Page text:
7 Years Ago: Avenged Sevenfold’s Jimmy ‘The Rev’ Sullivan Passes Away
“It is with great sadness and heavy hearts that we tell you of the passing today of Jimmy ‘The Rev’ Sullivan,” the surviving members of Avenged Sevenfold posted on their website on Dec. 28, 2009. “Jimmy was not only one of the world’s best drummers, but more importantly he was our best friend and brother,” the statement continued.
On June 9, 2010, the Orange County, California Coroner’s office told Rolling Stone that Sullivan died from an accidental overdose of prescription medication and alcohol. Toxicology tests conducted by Coroner Mitchell Sigal determined that the toxicology reports indicated that Sullivan suffered “acute polydrug intoxication due to combined effects of Oxycodone, Oxymorphone, Diazepam/Nordiazepam and ethanol.”
Sullivan was born Feb. 10, 1981. He started taking drum lessons at age 10, and immediately proved to be a natural. Within a year, he was one of the top performers in his drum teacher’s college percussion ensemble. He appreciated all types of technical and challenging drumming, including jazz and prog rock, but his favorite style was metal and in his early teens he discovered the percussive power of Slayer, Metallica and Pantera. At the same time, he appreciated the flashy playing of more mainstream acts including Guns N’ Roses and Motley Crue and combined them all into his multifaceted performances.
“He was a truly rounded drummer that played with passion, heart and a lot of soul,” says Pantera and Hellyeah drummer Vinnie Paul. “The Rev was one of the most creative drummers of recent times. He put his rudimental upbringing into his music which made his music very challenging and dangerous.”
After he finished high school in 1999, Sullivan took his skillful playing to the stage, forming Avenged Sevenfold with vocalist M. Shadows, guitarist Synyster Gates and Zacky Vengeance, and bassist Matt Wendt. Although they had trouble getting gigs at first and being accepted in the insular Orange County Scene, Avenged Sevenfold wasted no time writing and recording original songs. They released their debut EP Warmness on the Soul in 2001, then followed a year later with their full-length debut Sounding The Seventh Trumpet, which was a pivotal album for the emerging California metalcore scene.
Slowly the band increased its fanbase and by the time they toured with 2003’s Waking the Fallen Avenged Sevenfold had developed a loyal following, which they enlarged after appearing on that year’s Warped tour.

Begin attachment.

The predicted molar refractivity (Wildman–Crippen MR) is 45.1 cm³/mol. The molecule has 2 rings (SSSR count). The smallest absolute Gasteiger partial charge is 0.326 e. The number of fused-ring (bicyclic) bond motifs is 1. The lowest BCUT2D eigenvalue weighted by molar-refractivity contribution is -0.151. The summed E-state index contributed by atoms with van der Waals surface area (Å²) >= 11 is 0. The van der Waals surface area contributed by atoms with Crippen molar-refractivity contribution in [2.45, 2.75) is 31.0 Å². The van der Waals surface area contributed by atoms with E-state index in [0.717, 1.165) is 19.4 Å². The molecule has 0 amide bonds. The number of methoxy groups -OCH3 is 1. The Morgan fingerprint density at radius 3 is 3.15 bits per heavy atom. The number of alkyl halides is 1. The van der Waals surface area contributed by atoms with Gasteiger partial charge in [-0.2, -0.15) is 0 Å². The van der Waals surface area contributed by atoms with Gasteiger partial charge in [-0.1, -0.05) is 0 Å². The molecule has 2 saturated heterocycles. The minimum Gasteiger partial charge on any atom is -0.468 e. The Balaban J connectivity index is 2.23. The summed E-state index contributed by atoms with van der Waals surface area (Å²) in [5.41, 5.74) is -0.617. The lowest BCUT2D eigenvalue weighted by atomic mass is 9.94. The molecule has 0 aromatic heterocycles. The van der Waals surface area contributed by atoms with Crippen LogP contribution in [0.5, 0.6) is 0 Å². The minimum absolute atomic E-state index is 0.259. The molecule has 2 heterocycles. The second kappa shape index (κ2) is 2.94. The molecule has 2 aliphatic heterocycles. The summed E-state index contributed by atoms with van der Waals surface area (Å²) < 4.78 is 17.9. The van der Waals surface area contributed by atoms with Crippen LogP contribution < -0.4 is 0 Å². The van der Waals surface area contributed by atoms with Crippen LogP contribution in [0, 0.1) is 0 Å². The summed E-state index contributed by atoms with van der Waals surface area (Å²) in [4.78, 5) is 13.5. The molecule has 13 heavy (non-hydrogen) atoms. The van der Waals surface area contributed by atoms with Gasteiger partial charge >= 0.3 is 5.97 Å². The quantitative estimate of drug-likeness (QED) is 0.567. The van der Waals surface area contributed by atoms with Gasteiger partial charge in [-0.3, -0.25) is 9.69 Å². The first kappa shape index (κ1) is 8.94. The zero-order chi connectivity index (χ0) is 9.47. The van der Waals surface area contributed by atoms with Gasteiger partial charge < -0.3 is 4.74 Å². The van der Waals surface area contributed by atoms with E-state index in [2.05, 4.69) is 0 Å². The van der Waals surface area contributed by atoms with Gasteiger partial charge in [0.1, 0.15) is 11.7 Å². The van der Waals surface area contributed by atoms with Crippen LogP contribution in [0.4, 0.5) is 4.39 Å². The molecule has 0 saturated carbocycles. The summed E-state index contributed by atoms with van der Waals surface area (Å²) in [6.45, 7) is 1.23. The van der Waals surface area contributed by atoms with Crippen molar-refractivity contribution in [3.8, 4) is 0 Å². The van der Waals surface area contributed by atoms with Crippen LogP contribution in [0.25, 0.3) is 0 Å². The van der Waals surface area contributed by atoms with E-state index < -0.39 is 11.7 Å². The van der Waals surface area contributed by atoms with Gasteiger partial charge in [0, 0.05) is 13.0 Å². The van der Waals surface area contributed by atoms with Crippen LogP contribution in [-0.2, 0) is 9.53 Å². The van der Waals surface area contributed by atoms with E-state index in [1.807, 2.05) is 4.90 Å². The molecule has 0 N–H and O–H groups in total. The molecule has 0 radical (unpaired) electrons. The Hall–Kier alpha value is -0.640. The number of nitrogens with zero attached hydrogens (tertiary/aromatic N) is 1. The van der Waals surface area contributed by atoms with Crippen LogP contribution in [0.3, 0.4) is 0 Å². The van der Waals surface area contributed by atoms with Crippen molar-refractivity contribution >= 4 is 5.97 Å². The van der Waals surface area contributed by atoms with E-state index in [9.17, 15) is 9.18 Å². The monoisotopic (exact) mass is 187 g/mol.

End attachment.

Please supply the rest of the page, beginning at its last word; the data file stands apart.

“They were brand new,” says Warped founder Kevin Lyman. “They hadn’t done their big record yet. But I knew they were going to be big because they had a smoke machine with them on the tour. Anyone who brought a smoke machine to a daytime show outdoors, you knew they were on a mission and they weren’t going to let anything stop them.”
Avenged Sevenfold’s commercial breakthrough came with 2005’s City of Evil, an album which fused the riffage of “The Black Album”-era Metallica and the double-bass thunder of Pantera with a more mainstream approach heavily influenced by Guns N’ Roses. Like his bandmates, Sullivan grabbed the reigns, playing with flair, precision and power.
“Jimmy was just born to play drums,” says Bullet For My Valentine frontman Matt Tuck. “He had a passion and enthusiasm for it from the time he was a kid, and that’s what made him so good. But in addition, he had a huge amount of love for everyone he met. When we’d go out for drinks, he would always grab you and hug you and kiss you and tell you how much he loved you. Jimmy had a huge passion for living life for however long he was going to be on this earth. It was cut dramatically short, but the amount of time he was here, rest assured, he had a great time.”
Loudwire contributor Jon Wiederhorn is the primary author of Louder Than Hell: The Definitive Oral History of Metal, as well as the co-author of Scott Ian’s autobiography, I’m the Man: The Story of That Guy From Anthrax, and Al Jourgensen’s autobiography, Ministry: The Lost Gospels According to Al Jourgensen.
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